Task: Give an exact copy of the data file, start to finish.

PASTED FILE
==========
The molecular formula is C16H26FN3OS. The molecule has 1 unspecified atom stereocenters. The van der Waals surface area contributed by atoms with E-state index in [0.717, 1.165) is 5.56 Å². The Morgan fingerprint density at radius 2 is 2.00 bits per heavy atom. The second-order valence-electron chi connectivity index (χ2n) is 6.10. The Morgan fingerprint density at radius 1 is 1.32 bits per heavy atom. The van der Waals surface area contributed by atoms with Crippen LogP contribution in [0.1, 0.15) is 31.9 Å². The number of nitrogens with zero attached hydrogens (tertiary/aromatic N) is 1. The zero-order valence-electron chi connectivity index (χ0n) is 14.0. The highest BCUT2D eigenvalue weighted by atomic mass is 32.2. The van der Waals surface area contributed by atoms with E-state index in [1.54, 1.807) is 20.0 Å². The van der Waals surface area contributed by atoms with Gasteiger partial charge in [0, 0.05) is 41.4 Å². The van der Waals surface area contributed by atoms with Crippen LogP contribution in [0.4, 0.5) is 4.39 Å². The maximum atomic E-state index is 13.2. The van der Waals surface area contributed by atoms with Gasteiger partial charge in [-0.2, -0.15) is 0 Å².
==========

The molecular formula is C16H26FN3OS. The molecule has 1 unspecified atom stereocenters. The van der Waals surface area contributed by atoms with E-state index in [0.717, 1.165) is 5.56 Å². The Morgan fingerprint density at radius 2 is 2.00 bits per heavy atom. The second-order valence-electron chi connectivity index (χ2n) is 6.10. The Morgan fingerprint density at radius 1 is 1.32 bits per heavy atom. The van der Waals surface area contributed by atoms with Crippen LogP contribution in [0.1, 0.15) is 31.9 Å². The number of nitrogens with zero attached hydrogens (tertiary/aromatic N) is 1. The zero-order valence-electron chi connectivity index (χ0n) is 14.0. The highest BCUT2D eigenvalue weighted by atomic mass is 32.2. The van der Waals surface area contributed by atoms with E-state index in [1.54, 1.807) is 20.0 Å². The van der Waals surface area contributed by atoms with Gasteiger partial charge in [0, 0.05) is 41.4 Å². The van der Waals surface area contributed by atoms with Crippen LogP contribution in [0.4, 0.5) is 4.39 Å². The maximum atomic E-state index is 13.2. The van der Waals surface area contributed by atoms with Gasteiger partial charge in [-0.2, -0.15) is 0 Å².